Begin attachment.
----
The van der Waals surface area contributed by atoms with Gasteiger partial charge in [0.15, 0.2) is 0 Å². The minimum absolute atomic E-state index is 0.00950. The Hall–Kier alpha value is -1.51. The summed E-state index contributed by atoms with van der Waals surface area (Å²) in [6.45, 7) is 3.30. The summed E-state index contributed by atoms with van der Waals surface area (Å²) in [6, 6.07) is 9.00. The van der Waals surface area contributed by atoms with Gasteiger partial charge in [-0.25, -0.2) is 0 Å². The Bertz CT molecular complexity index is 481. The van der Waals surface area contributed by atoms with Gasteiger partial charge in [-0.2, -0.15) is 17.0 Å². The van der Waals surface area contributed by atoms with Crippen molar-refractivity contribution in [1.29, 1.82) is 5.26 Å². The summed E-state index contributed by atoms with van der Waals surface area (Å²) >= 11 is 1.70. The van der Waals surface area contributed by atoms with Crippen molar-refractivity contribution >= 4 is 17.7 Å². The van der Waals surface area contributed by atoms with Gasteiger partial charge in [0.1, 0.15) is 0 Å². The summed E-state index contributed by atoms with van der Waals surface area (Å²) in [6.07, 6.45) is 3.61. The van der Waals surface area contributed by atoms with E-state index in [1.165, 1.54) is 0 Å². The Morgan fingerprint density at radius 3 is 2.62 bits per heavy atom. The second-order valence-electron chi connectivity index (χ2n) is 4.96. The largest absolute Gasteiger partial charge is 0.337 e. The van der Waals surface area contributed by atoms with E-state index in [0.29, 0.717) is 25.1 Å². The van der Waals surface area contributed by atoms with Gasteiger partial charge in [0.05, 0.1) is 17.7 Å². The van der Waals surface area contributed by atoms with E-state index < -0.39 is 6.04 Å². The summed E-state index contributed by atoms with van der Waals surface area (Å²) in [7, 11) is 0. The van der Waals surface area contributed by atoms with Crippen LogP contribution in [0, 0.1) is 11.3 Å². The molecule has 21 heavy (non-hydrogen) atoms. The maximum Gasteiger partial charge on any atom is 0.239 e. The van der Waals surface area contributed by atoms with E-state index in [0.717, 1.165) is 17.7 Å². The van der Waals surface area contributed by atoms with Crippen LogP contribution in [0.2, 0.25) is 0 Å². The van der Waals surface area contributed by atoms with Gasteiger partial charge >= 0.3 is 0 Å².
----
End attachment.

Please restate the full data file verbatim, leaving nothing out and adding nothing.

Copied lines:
The van der Waals surface area contributed by atoms with Gasteiger partial charge in [0.15, 0.2) is 0 Å². The minimum absolute atomic E-state index is 0.00950. The Hall–Kier alpha value is -1.51. The summed E-state index contributed by atoms with van der Waals surface area (Å²) in [6.45, 7) is 3.30. The summed E-state index contributed by atoms with van der Waals surface area (Å²) in [6, 6.07) is 9.00. The van der Waals surface area contributed by atoms with Gasteiger partial charge in [-0.25, -0.2) is 0 Å². The Bertz CT molecular complexity index is 481. The van der Waals surface area contributed by atoms with Gasteiger partial charge in [-0.2, -0.15) is 17.0 Å². The van der Waals surface area contributed by atoms with Crippen molar-refractivity contribution in [1.29, 1.82) is 5.26 Å². The summed E-state index contributed by atoms with van der Waals surface area (Å²) >= 11 is 1.70. The van der Waals surface area contributed by atoms with Crippen molar-refractivity contribution >= 4 is 17.7 Å². The van der Waals surface area contributed by atoms with Gasteiger partial charge in [0.1, 0.15) is 0 Å². The summed E-state index contributed by atoms with van der Waals surface area (Å²) in [6.07, 6.45) is 3.61. The van der Waals surface area contributed by atoms with E-state index in [1.165, 1.54) is 0 Å². The Morgan fingerprint density at radius 3 is 2.62 bits per heavy atom. The second-order valence-electron chi connectivity index (χ2n) is 4.96. The largest absolute Gasteiger partial charge is 0.337 e. The van der Waals surface area contributed by atoms with E-state index in [0.29, 0.717) is 25.1 Å². The van der Waals surface area contributed by atoms with Gasteiger partial charge in [0.05, 0.1) is 17.7 Å². The van der Waals surface area contributed by atoms with E-state index < -0.39 is 6.04 Å². The summed E-state index contributed by atoms with van der Waals surface area (Å²) in [7, 11) is 0. The van der Waals surface area contributed by atoms with Crippen LogP contribution in [0, 0.1) is 11.3 Å². The molecule has 21 heavy (non-hydrogen) atoms. The maximum Gasteiger partial charge on any atom is 0.239 e. The van der Waals surface area contributed by atoms with E-state index in [0.717, 1.165) is 17.7 Å². The van der Waals surface area contributed by atoms with Crippen LogP contribution in [0.2, 0.25) is 0 Å². The van der Waals surface area contributed by atoms with Gasteiger partial charge >= 0.3 is 0 Å².